MOSCOW (AP) -- Shares in MegaFon made a disappointing debut in a $1.7 billion initial public offering in Moscow and London Wednesday when Russia's second-largest mobile phone operator was forced to price its stock at the bottom end of its target.
MegaFon, the last of Russia's big three mobile companies to hold an IPO, said on Wednesday that it had sold 15 percent of its stock at $20 a share — at the bottom end of its range. The flotation values the company below analyst expectations at $11.1 billion.
The company's stock was down 1.7 percent, at $19.66 a share in midday trading on the London Stock Exchange.
MegaFon stock will be traded in the form of shares in Moscow and global depositary receipts in London. The Moscow-based company's listing is the biggest by a Russian company since aluminum producer Rusal went public in Hong Kong in 2009, raising $2.2 billion.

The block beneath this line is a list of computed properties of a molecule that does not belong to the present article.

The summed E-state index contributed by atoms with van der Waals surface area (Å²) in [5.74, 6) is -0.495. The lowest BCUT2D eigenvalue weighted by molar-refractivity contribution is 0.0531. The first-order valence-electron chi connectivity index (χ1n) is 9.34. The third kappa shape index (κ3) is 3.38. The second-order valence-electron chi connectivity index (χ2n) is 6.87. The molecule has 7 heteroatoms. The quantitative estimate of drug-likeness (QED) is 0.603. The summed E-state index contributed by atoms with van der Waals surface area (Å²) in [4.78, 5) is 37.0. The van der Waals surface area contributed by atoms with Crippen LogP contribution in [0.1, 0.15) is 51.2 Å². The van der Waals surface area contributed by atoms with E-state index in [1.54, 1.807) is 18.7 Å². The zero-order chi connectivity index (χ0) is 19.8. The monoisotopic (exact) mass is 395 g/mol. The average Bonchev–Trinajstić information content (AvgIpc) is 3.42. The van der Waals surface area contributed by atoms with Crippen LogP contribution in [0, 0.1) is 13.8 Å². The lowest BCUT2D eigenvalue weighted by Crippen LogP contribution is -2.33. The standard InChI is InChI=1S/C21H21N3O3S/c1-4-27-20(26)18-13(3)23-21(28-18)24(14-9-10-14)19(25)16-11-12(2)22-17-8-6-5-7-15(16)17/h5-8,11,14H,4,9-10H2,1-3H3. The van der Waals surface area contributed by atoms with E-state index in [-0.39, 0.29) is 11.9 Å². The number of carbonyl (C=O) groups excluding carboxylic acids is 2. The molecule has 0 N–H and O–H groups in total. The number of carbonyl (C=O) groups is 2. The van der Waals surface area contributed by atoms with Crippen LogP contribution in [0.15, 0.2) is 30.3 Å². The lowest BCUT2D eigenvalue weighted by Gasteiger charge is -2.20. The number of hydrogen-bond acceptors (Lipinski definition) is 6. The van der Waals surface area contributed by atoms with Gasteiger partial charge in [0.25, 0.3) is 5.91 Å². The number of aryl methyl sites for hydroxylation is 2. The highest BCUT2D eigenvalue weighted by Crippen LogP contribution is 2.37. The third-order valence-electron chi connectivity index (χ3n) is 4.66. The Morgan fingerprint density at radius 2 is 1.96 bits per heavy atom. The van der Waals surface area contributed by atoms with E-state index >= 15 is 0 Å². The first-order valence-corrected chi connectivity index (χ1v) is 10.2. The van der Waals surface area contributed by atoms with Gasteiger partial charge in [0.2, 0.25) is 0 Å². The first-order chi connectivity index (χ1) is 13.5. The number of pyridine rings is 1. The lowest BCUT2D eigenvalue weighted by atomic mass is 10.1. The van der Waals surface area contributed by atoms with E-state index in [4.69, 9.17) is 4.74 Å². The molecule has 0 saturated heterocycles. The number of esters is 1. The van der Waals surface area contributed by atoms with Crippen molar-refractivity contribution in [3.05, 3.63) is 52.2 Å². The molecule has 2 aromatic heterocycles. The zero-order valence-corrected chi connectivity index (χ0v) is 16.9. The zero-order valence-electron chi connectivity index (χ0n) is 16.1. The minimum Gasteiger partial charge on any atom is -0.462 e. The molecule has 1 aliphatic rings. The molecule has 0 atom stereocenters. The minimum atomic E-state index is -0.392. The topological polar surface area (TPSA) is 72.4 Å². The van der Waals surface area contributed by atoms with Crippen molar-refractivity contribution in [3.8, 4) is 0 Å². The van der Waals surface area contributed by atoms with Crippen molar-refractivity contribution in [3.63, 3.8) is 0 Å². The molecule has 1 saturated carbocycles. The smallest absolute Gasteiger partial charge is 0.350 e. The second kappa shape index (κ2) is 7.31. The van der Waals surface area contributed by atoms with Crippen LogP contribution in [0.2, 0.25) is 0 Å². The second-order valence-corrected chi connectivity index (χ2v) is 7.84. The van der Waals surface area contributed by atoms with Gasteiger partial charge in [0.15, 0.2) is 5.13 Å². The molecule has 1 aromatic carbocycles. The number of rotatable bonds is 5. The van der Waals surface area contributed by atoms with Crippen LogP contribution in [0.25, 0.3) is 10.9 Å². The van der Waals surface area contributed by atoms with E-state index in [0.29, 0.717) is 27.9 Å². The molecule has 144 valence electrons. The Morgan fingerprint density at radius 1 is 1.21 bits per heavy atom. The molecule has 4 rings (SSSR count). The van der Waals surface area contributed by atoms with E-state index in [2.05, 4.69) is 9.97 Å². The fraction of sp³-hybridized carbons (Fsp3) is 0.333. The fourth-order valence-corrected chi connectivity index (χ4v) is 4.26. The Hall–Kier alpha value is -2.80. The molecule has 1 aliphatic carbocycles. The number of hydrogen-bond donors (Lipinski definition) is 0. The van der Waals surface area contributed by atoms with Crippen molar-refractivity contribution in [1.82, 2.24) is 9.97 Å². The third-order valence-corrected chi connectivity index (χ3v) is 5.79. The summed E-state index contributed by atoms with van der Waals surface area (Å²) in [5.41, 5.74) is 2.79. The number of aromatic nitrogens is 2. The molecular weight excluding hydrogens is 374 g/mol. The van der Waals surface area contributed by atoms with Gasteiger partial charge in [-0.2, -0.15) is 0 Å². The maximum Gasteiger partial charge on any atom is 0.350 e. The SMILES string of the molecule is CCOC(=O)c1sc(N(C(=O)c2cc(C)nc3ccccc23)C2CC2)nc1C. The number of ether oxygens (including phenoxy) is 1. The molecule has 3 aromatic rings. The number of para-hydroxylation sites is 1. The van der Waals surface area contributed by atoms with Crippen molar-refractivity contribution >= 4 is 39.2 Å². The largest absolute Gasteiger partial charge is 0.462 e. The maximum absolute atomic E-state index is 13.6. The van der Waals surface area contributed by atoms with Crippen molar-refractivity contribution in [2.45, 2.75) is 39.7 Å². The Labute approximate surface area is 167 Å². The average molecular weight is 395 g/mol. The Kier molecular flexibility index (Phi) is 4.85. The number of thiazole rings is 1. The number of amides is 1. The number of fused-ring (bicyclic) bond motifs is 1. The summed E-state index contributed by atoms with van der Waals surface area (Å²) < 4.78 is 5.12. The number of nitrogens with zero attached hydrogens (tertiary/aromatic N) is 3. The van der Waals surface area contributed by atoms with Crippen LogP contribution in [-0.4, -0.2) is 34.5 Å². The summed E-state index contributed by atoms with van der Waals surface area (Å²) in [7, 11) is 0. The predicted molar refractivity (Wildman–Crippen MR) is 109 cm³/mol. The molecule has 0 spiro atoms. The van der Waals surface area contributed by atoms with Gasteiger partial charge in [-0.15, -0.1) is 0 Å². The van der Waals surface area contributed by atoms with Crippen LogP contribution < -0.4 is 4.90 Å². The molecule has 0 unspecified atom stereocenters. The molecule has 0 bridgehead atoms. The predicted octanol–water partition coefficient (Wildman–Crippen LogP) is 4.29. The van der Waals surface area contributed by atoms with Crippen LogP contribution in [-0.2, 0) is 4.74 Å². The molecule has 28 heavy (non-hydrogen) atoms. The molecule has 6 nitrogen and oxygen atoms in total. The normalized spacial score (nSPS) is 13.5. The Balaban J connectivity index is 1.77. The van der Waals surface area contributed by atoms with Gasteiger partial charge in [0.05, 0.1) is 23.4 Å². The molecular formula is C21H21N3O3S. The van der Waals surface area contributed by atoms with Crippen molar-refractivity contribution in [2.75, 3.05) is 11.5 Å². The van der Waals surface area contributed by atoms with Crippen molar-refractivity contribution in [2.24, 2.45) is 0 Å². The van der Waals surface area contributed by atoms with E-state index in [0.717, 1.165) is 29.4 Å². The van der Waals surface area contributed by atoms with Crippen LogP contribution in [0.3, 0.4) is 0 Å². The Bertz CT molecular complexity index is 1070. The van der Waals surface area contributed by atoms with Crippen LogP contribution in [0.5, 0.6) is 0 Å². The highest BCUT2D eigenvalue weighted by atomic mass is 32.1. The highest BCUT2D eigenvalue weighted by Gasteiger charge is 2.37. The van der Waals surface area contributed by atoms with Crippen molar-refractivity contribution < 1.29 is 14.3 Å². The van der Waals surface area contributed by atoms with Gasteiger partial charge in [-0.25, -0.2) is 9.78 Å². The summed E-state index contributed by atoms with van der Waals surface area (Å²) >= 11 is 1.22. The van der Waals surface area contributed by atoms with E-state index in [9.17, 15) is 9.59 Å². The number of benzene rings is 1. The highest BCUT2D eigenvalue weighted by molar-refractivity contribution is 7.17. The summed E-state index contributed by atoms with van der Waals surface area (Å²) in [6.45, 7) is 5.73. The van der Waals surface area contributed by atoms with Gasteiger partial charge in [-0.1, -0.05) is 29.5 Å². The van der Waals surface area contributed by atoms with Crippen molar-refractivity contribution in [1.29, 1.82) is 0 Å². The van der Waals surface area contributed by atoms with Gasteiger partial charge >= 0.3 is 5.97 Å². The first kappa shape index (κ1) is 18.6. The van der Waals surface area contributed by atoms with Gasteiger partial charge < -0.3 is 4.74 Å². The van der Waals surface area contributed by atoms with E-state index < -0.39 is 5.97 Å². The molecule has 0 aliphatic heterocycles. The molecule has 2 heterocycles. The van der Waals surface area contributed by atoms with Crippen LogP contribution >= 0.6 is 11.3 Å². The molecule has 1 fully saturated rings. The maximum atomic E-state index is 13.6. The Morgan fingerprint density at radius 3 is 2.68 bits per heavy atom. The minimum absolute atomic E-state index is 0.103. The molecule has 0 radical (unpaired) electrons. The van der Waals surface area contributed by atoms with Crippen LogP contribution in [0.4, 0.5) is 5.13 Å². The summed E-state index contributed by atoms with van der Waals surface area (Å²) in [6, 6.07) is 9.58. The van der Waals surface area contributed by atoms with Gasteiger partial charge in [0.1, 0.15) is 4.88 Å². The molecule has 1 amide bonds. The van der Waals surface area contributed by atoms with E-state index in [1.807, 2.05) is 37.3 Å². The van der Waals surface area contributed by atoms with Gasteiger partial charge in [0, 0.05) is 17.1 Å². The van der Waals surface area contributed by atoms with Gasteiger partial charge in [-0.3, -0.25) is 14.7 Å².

MegaFon, which is largely focused on the Russian market, is controlled by a holding company of Russian tycoon Alisher Usmanov which owns 55.8 percent, while Sweden's TeliaSonera has 29 percent. Usmanov is Russia's richest man, estimated to be worth $18 billion.
Despite the IPO's poor performance, chief executive Ivan Tavrin hailed it as "a clear endorsement of MegaFon's investment case" which "reflects investor appetite for the Russian mobile data growth story."
The IPO has not been without its problems: in October the flotation was put on hold after Goldman Sachs quit as a key bookrunner in the deal. Rating agency Standard & Poor's last week took the company off its negative watch, but confirmed a negative outlook, meaning that a downgrade is possible if the company's governance practices threaten its performance.
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